Tempus Fugit: Make Time Your Ally
June 05, 2007
Ever since I was in elementary school, I always felt like time would always move at a glacial pace. Young and energetic, I could not concur with the ancient Roman saying, “tempus fugit” or “time flies”. However, I blink my eyes, and suddenly I am 17 years old. Anxiety-driven, I am sitting at my computer with a cup of coffee, trying to complete applications, essays, homework and club activities before their deadlines. The early action and early decision deadlines are creeping down to the last few days. Glacial time was my enemy in my youth, and now accelerated time is my enemy in my senior year.
Time speeds in high school, especially when you are a senior. It makes sense because every senior high school student essentially stands at a crossroad in his or her life. Students must continue to finish their present work in high school and plan their future with the proper test scores, applications and recommendations. I think that all seniors should literally take a leaf out of Ben Franklin’s book, Autobiography. In his book, Franklin wrote about his scheduled time for his daily routines. He thought that if he organized his day, then he could make the most out of his efforts. As I see my accumulated homework and my online applications, I cannot differ with his opinions. Time management can really reduce college anxiety for seniors.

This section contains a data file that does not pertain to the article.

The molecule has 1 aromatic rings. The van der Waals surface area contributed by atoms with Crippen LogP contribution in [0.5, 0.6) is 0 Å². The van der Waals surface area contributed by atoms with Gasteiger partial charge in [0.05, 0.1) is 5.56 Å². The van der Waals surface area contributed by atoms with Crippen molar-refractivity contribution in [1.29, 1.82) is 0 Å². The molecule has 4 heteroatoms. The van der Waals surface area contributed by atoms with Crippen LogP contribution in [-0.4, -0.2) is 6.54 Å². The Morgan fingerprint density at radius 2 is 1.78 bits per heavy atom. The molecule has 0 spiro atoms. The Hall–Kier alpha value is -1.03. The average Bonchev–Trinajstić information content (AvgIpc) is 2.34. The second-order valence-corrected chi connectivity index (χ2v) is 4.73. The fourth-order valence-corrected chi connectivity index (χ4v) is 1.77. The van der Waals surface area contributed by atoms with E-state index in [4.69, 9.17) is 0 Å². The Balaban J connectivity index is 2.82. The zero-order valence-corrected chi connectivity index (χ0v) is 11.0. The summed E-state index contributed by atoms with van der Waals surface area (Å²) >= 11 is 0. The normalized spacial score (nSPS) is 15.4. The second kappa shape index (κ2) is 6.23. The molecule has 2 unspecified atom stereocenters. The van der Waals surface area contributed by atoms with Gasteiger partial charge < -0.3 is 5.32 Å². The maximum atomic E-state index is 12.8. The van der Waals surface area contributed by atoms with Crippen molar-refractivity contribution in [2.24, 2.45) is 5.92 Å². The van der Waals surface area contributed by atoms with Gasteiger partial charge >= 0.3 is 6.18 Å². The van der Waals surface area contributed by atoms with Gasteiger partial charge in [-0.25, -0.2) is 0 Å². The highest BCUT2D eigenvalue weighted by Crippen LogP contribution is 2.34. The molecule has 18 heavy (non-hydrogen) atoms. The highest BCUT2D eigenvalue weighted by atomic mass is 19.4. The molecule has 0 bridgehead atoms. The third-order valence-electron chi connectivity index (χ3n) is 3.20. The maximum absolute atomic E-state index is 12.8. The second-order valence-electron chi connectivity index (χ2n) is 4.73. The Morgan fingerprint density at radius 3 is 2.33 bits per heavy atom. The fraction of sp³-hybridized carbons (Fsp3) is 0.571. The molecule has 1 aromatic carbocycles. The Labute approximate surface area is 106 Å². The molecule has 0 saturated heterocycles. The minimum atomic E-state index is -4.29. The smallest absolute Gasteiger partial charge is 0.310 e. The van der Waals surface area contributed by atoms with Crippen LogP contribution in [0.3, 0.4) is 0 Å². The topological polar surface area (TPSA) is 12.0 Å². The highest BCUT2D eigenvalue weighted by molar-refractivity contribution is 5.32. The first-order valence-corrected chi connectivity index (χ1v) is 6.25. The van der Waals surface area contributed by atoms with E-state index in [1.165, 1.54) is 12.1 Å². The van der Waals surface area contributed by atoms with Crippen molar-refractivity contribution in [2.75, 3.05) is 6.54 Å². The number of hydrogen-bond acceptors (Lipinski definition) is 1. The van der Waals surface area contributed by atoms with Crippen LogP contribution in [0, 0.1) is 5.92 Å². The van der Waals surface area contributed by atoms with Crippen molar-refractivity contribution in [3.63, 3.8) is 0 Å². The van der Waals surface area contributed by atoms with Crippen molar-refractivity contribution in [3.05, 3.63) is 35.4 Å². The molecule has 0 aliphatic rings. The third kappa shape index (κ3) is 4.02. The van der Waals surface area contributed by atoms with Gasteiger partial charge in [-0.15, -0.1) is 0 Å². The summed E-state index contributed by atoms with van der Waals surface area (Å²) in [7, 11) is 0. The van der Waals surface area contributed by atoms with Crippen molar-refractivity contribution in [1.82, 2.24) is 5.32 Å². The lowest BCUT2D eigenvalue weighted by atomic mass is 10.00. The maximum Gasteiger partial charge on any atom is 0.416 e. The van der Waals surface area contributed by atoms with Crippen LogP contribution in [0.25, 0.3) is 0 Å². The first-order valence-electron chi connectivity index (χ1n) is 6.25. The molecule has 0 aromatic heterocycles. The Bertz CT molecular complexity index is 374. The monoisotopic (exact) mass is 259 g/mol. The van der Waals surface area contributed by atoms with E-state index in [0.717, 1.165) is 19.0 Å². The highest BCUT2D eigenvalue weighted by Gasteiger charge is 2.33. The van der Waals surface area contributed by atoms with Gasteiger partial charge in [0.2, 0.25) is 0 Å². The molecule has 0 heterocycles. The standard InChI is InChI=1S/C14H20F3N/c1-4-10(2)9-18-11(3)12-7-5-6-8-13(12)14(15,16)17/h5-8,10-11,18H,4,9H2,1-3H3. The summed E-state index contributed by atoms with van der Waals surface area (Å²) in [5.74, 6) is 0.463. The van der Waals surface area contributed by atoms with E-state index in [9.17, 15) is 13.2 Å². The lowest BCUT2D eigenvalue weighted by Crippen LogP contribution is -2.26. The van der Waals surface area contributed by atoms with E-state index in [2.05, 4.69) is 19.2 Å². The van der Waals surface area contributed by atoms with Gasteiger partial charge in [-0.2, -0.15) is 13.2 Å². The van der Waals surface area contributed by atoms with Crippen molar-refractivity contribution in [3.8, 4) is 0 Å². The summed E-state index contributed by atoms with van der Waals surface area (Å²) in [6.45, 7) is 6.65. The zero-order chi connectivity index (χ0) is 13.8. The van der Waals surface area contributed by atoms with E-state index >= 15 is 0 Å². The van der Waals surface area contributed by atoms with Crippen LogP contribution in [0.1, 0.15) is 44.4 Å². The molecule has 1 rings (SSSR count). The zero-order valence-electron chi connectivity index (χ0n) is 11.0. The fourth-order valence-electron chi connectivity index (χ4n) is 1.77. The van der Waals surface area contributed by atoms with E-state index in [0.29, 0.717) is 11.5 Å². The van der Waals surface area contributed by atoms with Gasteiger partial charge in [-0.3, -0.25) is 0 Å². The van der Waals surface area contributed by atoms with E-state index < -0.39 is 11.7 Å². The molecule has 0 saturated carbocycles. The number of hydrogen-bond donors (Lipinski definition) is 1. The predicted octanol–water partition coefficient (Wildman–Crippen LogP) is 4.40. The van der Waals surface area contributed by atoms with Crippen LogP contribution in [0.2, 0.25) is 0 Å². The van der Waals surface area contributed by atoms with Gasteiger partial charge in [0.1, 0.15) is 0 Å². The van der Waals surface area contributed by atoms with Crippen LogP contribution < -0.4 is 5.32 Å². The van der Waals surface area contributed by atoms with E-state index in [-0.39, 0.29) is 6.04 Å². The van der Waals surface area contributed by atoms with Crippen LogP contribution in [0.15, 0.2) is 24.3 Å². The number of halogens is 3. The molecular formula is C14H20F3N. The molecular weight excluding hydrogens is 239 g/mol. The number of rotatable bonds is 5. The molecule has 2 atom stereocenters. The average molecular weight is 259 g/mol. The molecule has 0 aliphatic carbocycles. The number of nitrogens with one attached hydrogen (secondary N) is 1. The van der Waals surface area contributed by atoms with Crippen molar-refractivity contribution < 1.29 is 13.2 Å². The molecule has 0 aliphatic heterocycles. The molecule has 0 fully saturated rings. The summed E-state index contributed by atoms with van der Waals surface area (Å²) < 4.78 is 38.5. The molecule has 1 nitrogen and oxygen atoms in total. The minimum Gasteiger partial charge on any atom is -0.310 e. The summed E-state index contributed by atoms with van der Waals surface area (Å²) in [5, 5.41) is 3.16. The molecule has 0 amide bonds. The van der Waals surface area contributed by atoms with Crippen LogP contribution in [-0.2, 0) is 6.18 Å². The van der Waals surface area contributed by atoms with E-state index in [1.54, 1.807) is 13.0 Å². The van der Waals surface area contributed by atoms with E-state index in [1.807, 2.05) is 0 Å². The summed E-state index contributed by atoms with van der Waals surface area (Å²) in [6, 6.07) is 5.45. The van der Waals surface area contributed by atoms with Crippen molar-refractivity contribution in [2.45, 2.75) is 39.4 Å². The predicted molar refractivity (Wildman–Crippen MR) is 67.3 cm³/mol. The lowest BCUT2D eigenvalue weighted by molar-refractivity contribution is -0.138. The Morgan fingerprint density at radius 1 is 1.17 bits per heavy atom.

I recommend making a planned schedule. Know your deadlines and work on the applications on a daily basis. A simple monthly plan can help defer you from haphazard essay or a poor response. In addition, request recommendations as soon as possible. Just as students appreciate extra time for any assignment, so will your instructors.
Furthermore, find a balance between your homework and other tasks. Whenever I feel burned out, I just stop for a couple of minutes, check my Facebook account, and continue with homework. While this time management is the recipe for induced senioritis, I think that all seniors should plan the appropriate time to just chill and relax. For example, I always promise myself to forget about school and just rest every Friday evening.
However, as I reflect upon the life of Ben Franklin, I realize that he carried some very prudent viewpoints about time. While he acknowledged that time moves quickly, he also realized that time can bring many new beginnings, new starts and new opportunities. He made the smart choices to regard time as ally rather than a foe.
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